Cool links from the intertrons…

panda

 

  • Course outline for the course I co-lecture: Economic and Development Problems in Africa. The course is for international exchange students at Stellenbosch.
  • Well-written NYT article calling for more attention to boys-schooling. Basically we neglect male proclivities at our own educational peril.
  • A nice Economist article on why Scandinavian countries are succeeding across the board (and another one –  clearly the Economist has gone gaga for the Nordics, and rightly so)
  • Interesting Economist article on grit and why children need more than smarts to succeed:
    • But new research from a spate of economists, psychologists, neuroscientists and educators has found that the skills that see a student through college and beyond have less to do with smarts than with more ordinary personality traits, like an ability to stay focused and control impulses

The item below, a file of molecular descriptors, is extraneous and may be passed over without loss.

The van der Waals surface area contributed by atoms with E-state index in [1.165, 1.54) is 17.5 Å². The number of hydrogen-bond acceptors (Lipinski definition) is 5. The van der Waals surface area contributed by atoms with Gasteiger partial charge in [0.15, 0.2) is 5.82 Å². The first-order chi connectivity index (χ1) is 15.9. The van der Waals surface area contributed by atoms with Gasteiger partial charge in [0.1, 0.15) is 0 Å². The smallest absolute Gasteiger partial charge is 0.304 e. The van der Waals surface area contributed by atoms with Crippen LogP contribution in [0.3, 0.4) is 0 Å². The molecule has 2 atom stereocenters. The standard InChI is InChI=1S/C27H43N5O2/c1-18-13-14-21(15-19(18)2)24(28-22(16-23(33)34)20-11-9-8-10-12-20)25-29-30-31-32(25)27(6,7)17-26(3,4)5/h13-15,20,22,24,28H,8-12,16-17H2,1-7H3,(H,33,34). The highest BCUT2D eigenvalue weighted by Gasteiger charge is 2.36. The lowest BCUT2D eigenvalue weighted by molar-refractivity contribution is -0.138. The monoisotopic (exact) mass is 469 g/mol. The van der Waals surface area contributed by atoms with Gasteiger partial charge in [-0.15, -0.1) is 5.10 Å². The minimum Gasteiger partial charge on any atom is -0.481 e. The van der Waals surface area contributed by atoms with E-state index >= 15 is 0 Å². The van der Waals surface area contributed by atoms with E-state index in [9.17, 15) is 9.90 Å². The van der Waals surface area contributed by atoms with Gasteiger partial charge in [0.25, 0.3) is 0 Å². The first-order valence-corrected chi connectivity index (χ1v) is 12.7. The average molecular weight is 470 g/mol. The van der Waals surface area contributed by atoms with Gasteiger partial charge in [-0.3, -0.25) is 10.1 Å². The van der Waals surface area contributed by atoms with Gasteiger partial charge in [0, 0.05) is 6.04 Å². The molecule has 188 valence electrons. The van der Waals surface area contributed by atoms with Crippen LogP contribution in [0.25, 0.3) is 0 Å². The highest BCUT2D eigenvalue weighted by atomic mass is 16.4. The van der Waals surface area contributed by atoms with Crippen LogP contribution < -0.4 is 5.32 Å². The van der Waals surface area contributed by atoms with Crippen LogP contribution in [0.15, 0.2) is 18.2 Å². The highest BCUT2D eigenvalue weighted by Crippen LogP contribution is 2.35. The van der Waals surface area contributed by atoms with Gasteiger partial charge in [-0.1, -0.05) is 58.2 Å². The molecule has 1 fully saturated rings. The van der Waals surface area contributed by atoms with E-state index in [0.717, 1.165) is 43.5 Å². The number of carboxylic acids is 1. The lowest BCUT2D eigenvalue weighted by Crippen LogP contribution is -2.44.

• Angus Deaton writes a book review of Stiglitz’s latest book and asks What’s wrong with inequality? (Lancet): “In effect, when inequality becomes large enough, the very rich no longer live in the same society as everyone else.
  • The essence of Cape Town hipsterism – The Woodstock Exchange (I love this place)
  • Quote of the day: “If you worship money and things – if they are where you tap real meaning in life – then you will never have enough. Never feel you have enough. It’s the truth. Worship your own body and beauty and sexual allure and you will always feel ugly, and when time and age start showing, you will die a million deaths before they finally plant you. On one level, we all know this stuff already – it’s been codified as myths, proverbs, clichés, bromides, epigrams, parables: the skeleton of every great story. The trick is keeping the truth up-front in daily consciousness. Worship power – you will feel weak and afraid, and you will need ever more power over others to keep the fear at bay. Worship your intellect, being seen as smart – you will end up feeling stupid, a fraud, always on the verge of being found out. And so on.” – David Foster Wallace

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